6. If you use a thermometer here’s what you’re looking for: Rare 120° to 125°, medium-rare 130° to 135°, medium 140° to 145°, medium-well 150° to 155°, and well-done 160° to 165°. [According to the USDA Cooking ground beef at moderate temperatures will reduce shrinkage and help retain juices and flavor. Overcooking draws out more fat and juices from ground beef, resulting in a dry, less tasty product.] It should noted that meat cooked to well-done or charred meats (burned) pose a risk of causing cancer because long exposure to high temperatures breaks down the amino acid creatine, forming heterocyclic amines (HAs), which are carcinogenic and are linked to cancer.

7. Be clean. Ground meat is especially susceptible to contamination and bacterial exposure. A steak has maybe six sides that can come in contact with contaminants, but ground meat, by being pushed through a grinder and then handled and mixed has an exponentially increased surface area and opportunities for contamination. So while I would never put and ice cold steak on the grill, (it’s good to let large cuts of meat, especially on the bone, come to room temp before cooking) I would also never let raw ground meat hang out at room temperature for any length of time. Keep it cold, keep it covered, keep it clean. And before you mosey off to cook those burgers, take a few minutes to go ahead and clean up your prep area (bowls, cutting boards, mixing utensils etc) to minimize the opportunity for ground meat to contaminate your kitchen.

8. If you’re using lean protein, add moisture. Ground pork, turkey and chicken can be dry. Salmon burgers can be even drier. To add moisture add grated zucchini or carrots, sauteed and finely chopped mushrooms, diced onions and bell peppers, grated broccoli stems. You’re only limited by your imagination and whatever veggies you have on hand. An egg can add moisture and protein, as well as help bind a burger that seems “loose” (but it also adds fat).

9. Binders. I used to be a breadcrumbs, milk, egg binder kinda gal, but I’m finding now that if there’s some fat in the meat (ground turkey is 80% lean, instead of ground turkey BREAST which is 99% lean) then the burger holds together just fine. The point of a burger is that you have a patty that holds together, so I’d save the super-lean stuff for something else that’s crumbly (like a lettuce wrap, or tacos). That’s just my preference b/c I want to taste as much meaty flavor as possible, and not binders and fillers. I may make exception for meatloaf, maybe.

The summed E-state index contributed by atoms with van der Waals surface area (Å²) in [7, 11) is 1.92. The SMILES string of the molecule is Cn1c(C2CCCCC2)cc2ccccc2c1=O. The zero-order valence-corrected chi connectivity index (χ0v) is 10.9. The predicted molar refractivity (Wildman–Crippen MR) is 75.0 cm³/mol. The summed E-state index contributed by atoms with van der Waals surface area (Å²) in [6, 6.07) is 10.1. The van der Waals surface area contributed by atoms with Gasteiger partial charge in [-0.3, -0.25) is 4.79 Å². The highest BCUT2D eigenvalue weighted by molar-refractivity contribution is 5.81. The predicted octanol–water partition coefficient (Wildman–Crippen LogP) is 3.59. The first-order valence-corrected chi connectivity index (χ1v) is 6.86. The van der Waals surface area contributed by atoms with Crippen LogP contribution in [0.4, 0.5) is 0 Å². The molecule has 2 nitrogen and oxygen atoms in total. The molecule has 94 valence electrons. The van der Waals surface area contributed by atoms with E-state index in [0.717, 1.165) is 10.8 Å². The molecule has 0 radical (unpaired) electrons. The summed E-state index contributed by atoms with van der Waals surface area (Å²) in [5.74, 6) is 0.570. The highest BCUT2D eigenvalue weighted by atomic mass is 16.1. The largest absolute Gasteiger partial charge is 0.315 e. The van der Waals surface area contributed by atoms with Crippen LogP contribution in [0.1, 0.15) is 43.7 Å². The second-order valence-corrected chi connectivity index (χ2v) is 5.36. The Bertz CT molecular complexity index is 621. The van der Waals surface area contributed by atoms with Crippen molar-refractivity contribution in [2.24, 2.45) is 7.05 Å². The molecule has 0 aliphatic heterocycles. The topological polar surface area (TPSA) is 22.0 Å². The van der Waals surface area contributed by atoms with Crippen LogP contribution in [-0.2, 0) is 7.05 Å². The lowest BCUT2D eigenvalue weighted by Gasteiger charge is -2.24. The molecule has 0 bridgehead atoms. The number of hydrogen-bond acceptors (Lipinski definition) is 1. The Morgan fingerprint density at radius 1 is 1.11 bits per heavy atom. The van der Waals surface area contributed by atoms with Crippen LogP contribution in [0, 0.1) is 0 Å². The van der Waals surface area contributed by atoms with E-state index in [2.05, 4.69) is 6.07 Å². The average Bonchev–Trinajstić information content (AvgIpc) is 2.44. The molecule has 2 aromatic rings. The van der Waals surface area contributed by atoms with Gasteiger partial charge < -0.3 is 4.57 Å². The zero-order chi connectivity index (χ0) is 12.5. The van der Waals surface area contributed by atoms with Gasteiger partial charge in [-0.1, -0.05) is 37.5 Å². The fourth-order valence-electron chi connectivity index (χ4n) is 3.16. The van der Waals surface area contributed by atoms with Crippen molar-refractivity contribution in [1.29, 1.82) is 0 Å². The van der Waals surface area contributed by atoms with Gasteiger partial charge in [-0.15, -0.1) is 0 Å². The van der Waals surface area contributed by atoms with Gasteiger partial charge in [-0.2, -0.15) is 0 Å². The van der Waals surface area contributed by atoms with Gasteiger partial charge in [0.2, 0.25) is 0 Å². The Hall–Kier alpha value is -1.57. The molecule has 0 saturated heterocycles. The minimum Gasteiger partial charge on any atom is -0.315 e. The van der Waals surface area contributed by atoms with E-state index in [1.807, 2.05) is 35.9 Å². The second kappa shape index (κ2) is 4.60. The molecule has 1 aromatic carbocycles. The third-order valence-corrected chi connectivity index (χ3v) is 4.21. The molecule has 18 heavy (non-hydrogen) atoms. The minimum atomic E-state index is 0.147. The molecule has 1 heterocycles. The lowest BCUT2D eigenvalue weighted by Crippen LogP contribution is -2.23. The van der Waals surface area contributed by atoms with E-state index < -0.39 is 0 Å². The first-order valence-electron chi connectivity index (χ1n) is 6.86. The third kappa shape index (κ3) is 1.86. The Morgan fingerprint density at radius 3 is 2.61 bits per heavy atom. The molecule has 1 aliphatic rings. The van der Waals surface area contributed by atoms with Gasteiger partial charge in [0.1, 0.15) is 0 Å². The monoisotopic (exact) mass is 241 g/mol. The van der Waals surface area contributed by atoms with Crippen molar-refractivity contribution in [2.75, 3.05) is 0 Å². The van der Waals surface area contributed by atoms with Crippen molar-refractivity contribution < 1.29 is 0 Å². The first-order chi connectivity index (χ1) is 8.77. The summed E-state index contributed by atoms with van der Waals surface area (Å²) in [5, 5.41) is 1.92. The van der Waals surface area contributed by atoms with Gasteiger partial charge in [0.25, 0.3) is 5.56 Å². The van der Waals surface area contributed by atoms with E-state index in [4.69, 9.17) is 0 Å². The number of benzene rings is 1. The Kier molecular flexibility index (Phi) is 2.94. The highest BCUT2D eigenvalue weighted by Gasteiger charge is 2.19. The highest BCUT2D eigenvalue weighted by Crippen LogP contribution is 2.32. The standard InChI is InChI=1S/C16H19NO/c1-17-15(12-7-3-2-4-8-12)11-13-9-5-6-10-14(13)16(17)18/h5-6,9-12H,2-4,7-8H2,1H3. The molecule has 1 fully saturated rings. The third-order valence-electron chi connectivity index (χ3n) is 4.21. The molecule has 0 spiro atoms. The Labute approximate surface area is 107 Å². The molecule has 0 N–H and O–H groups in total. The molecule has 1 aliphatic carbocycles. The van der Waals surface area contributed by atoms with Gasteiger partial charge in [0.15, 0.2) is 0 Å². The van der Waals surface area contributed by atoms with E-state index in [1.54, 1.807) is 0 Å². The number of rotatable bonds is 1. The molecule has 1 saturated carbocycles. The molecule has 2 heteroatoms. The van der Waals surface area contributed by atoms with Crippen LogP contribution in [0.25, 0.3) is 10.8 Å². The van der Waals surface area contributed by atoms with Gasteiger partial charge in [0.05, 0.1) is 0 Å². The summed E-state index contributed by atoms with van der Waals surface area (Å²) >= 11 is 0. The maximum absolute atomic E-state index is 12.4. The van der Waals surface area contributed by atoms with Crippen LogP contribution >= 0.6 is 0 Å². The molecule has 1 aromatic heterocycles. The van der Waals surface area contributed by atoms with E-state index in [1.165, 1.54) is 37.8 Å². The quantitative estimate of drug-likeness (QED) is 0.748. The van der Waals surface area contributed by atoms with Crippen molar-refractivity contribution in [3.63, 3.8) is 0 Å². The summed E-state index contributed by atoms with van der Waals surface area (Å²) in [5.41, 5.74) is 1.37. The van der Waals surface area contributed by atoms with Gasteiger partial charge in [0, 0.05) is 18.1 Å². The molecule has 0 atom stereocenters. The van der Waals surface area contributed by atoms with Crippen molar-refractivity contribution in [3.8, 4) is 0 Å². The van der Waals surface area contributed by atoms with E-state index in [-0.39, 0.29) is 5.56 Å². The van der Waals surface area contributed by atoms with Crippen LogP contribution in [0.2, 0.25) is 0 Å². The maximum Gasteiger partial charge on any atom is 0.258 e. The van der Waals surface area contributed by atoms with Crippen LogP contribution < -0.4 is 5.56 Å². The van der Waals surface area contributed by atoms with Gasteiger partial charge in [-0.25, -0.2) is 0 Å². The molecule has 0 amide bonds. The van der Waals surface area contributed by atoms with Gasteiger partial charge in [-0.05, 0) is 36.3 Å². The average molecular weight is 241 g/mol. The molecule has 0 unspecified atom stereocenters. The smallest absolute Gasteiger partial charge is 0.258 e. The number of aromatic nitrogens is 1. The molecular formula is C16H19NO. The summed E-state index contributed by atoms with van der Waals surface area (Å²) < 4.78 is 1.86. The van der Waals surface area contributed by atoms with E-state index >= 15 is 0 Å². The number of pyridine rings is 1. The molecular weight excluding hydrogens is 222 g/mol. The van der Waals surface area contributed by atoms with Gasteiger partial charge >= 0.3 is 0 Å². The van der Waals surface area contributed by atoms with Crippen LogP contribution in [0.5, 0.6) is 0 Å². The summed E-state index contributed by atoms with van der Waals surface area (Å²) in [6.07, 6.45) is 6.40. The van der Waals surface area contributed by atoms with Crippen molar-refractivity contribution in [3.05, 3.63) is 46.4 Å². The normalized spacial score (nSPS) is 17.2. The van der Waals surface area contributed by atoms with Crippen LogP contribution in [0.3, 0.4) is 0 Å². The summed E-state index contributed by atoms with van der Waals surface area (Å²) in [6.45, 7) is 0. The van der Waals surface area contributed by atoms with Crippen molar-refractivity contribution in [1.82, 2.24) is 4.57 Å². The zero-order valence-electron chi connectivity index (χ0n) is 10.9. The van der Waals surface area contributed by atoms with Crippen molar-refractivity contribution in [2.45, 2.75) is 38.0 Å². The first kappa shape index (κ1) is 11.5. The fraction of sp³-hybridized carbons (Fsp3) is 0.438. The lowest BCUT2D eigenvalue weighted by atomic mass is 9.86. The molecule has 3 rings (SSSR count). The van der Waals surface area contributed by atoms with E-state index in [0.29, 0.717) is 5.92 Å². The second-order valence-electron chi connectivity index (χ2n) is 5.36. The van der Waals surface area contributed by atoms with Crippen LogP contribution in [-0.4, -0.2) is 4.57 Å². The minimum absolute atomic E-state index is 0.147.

10. Quality matters. When it comes to meat, the quality or cut of meat that your ground meat came from does matter. There are such things as “hamburger meat” and “ground beef.” I don’t mess with it. Too vague. Too many cow parts involved, and usually produces a very fatty burger that shrinks into a meat nugget and doesn’t “fit right” on the bun. [According to the USDA Beef fat may be added to "hamburger," but not "ground beef." A maximum of 30% fat is allowed in either hamburger or ground beef.] I want ground steak. Better flavor, less shrinkage, predictable end result. So I aim for ground chuck, ground sirloin etc. Those are actual cuts of beef that have been ground. [According to the USDA Generally, ground beef is made from the less tender and less popular cuts of beef. Trimmings from more tender cuts may also be used.] If I’m feeling really persnickety, I’ll ask the butcher to actually grind up some steaks for me, but I’m typically not that high maintenance, and can find what I need in the meat case. If you can, buy your ground meat from a [*reputable* -- can't stress that enough] place that grinds meat in-house. Fresh just tastes better.